What If: The Question Every Author (And Mother) Asks

Today’s post by Ann Lewis Hamilton

Ann Lewis HamiltonSometimes when I look at my daughter, I marvel at the journey that brought us together – a woman from a small southern town who ended up living in Los Angeles and an orphaned infant from the streets of Calcutta.

The “what ifs” start before that.  My first pregnancy ended in a miscarriage.  Suppose I had carried that baby to term?  Would it have been a girl?  A boy?  If I’d had that child, does that mean I wouldn’t have given birth to my wonderful son?  (I missed biology in high school, so I don’t know how things like that work.)

What if.   When my husband and I tried to have another child after Max, what if we had been been successful?  Successful at least twice so we’d be a family with three biological children.  My husband and I had always talked of adoption, but with three biological children, would we have stopped?

What if.  We didn’t go very far down the infertility road, only to IUI (intrauterine insemination).  The first time was successful, but I had another miscarriage.  Suppose I hadn’t?  By then we were looking into international adoption.  There was a point where I was pregnant and expecting in the spring and we’d been told our adoptive daughter would arrive around the same time.  So in addition to our son, would we suddenly have two infants?  Would we have stopped the adoption process?

Not in a million years.  My husband and I joked about how crazy our lives would have been if it had worked out that way.  Things happen for a reason.  But do they?  The miscarriages and fertility treatments – I have a hard time wrapping my head around how pain and heartbreak make you a stronger person.  Really?  I think I’d be just as strong without having gone through that.  (On the other hand, I never would have been about to write a book about infertility.)

We never found out why I had a hard time getting pregnant or had miscarriages.  But what if we had?  How far would we have gone to have another child?  In my novel, Alan talks about never feeling the need to replicate himself.  My husband and I felt the same way.  We didn’t need a replica of ourselves or a blend of our genetic material.  Color, nationality, sex of the child, none of that made a difference to us.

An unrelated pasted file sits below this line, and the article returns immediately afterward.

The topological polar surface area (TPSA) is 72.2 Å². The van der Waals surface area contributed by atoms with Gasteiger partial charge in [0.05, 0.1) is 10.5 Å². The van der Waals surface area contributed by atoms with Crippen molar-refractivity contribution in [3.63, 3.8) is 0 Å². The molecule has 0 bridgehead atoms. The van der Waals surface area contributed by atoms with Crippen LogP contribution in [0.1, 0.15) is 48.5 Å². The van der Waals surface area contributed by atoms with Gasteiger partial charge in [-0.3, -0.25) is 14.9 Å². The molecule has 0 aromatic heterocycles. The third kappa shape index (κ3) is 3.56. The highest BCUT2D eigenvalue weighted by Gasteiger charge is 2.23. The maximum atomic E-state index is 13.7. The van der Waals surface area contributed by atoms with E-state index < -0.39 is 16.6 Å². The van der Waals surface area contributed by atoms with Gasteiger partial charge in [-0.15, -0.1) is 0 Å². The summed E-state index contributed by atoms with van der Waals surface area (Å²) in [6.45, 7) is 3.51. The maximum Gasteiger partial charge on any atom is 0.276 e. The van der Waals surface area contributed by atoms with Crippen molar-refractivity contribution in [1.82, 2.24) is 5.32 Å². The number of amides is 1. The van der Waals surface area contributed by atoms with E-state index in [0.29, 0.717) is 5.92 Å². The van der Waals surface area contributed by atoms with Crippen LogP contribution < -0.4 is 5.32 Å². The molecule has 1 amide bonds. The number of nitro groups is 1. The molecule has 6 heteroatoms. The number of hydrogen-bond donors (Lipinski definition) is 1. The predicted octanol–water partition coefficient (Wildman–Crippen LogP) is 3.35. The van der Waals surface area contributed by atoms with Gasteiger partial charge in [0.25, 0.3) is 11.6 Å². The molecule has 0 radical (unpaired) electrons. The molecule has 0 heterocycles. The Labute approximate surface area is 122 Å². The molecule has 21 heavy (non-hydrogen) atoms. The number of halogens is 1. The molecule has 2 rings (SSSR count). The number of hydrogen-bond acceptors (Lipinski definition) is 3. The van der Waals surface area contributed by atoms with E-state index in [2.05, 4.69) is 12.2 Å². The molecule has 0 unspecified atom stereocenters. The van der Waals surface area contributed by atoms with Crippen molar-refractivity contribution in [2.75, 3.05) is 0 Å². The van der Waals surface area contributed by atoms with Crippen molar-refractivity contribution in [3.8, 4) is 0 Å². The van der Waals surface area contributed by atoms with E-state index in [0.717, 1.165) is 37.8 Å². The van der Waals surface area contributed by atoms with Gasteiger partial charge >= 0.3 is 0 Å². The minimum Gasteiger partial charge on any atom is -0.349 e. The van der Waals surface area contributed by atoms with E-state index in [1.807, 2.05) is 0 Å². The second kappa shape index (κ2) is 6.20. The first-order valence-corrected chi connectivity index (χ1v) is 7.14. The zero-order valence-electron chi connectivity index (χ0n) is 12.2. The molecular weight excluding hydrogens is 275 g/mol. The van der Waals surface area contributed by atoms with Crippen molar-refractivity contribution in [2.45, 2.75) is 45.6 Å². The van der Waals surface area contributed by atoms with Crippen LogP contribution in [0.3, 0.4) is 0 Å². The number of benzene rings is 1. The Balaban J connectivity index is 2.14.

I’d like to think we have the best of both worlds.  A birth child and an adopted child.  But when I look at my son and daughter, that’s not what I see.  I see my children.

* * *

ExpectingA mom, a dad, a baby…and another dad.

Laurie and Alan are expecting, again. After two miscarriages, Laurie was afraid they’d never be able to have a child. Now she’s cautiously optimistic — the fertility treatment worked, and things seem to be different this time around. But she doesn’t yet know how different.

Jack can’t seem to catch a break — his parents are on his case about graduating from college, he’s somehow dating two girls at once, and he has to find a way to pay back the money he borrowed from his fraternity’s party fund. The only jobs he is qualified for barely pay enough to keep him in beer money, but an ad for the local sperm bank gives Jack an idea.

Laurie and Alan’s joy is shattered when their doctor reveals that Laurie was accidentally impregnated by sperm from a donor rather than her husband. Who is Donor 296. And how will their family change now that Donor 296 is inarguably part of it?

* * *

Ann Lewis Hamilton has written for film and television. EXPECTING is her first novel.

Ann Lewis Hamilton’s television credits include, among others, Grey’s Anatomy, Stephen King’s Dead Zone, and thirtysomething. She co-edits a small online literary magazine, Hot Valley Writers, and writes a blog, Book Club for One. She grew up in Staunton, Virginia in a house full of typewriters – her grandfather was the editor of the local newspaper where her father worked as a reporter and her mother wrote for the society page. Ann’s goal was to write and draw for MAD magazine, but instead she graduated with a BA from the University of Virginia and an MFA from UCLA. However, she still has a subscription to MAD.

When she’s not writing, she enjoys spending time as a amateur astronaut. (Not really, but she has seen Gravity three times and would consider being an astronaut if she got to meet George Clooney.)

About Ariel Lawhon

Ariel Lawhon is the author of THE WIFE THE MAID AND THE MISTRESS (2014), FLIGHT OF DREAMS (2016), and I WAS ANASTASIA (2018). Her books have been translated into numerous languages and have been Library Reads, One Book One County, and Book of the Month Club selections. She is the co-founder of SheReads.org and lives in the rolling hills outside Nashville, Tennessee, with her family.

3 Responses to What If: The Question Every Author (And Mother) Asks

  1. Normandie Fischer August 12, 2014 at 10:17 am #

    Love your what-ifs. The world is full of those, isn’t it? Taking the ones we know and the ones we imagine and using them in our writing as we try to make sense of it all… Thank you for giving context for your story. Can’t wait to read it.

  2. Kristy Woodson Harvey August 12, 2014 at 10:17 pm #

    I loved this column! The what ifs… They are a killer, aren’t they? Thanks so much for sharing. Your book sounds fantastic. And now that I know a little bit about your story, I can’t wait to read it!

  3. Ann Bresnan August 12, 2014 at 10:17 pm #

    I, too play the “what if game”. But I also wonder if somewhere in another dimension there is another me. One who went a different route and took that road that I didn’t travel.

Leave a Reply

Site by Author Media